BlackBerry Is Seriously Giving People Hundreds Of Dollars To Ditch The iPhone

A marketing stunt that sends the wrong kind of message

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© 2017 Blackberry

BlackBerry’s business outlook is grim, but its latest device, the Blackberry Passport, has reportedly been selling well within its target demographic. As its name suggests, this device is a rectangular smartphone, with roughly the same dimensions as a common passport. What sets it apart however is its ‘square’ screen, which takes up the top 2/3 of the device, leaving the lower section for a complete QWERTY keyboard.

While it was largely lambasted by critics and tech journalists, the device has reportedly been selling out in certain locations. Truth be told this was more likely due to the small initial production run of the device rather than a huge amount of demand, however, the device is in no way the flop many thought it would be, especially among business and government users. This makes its latest marketing campaign all the more strange.

BlackBerry is offering iPhone users up to $550 to “trade up” their devices

BlackBerry is reportedly offering iPhone users up to $550 to “trade up” their devices to a BlackBerry passport. The company will give users of different iPhone models from $90 to $400 in order to trade in their phone, followed by an additional “top up” of $150. This seems like a crazy deal, but yet upon inspection of their specialized website, it does appear to be legit, with very few restrictions.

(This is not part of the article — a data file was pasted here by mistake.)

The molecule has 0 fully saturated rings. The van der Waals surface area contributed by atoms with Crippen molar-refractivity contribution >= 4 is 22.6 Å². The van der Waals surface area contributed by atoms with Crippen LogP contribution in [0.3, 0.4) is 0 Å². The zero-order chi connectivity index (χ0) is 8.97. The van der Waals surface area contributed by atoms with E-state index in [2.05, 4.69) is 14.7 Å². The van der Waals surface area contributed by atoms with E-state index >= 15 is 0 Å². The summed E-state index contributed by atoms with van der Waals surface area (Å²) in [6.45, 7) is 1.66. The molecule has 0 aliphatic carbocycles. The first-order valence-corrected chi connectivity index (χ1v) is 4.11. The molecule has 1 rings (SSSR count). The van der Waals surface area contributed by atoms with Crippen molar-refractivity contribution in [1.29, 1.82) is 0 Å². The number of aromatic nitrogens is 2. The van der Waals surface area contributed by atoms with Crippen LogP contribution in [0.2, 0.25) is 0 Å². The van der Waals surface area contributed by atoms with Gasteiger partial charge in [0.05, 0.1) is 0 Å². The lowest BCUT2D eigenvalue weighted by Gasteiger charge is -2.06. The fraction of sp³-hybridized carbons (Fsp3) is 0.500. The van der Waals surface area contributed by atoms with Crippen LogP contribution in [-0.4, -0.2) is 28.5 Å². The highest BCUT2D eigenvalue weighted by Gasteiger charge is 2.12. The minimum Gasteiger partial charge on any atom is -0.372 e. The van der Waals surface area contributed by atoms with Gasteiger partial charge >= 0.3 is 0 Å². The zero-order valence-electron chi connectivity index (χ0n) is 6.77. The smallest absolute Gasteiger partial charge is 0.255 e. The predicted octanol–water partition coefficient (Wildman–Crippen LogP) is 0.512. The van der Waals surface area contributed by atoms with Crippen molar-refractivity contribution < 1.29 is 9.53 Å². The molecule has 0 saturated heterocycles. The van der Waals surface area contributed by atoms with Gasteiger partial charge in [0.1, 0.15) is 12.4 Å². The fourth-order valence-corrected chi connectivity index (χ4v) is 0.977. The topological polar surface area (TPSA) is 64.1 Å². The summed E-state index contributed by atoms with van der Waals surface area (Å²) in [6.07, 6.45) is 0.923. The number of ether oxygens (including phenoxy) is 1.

The primary reason for this deal is probably more about grabbing headlines than grabbing new users. Blackberry currently is in a position where its marketing budget is completely eclipsed by rivals like Samsung and Apple, and the company struggles to make the public aware that they still actually exist. By offering this crazy deal, BlackBerry is hoping to stoke a more general interest in its Passport phone.

Despite these good intentions however, this “trade up” program seems like a bad idea in the long run. BlackBerry is hurting their own brand with deal, as it subtly suggests that the Blackberry at its current price cannot compete with the iPhone on features alone, and as such, a customer needs this massive cash incentive in order to even consider this device.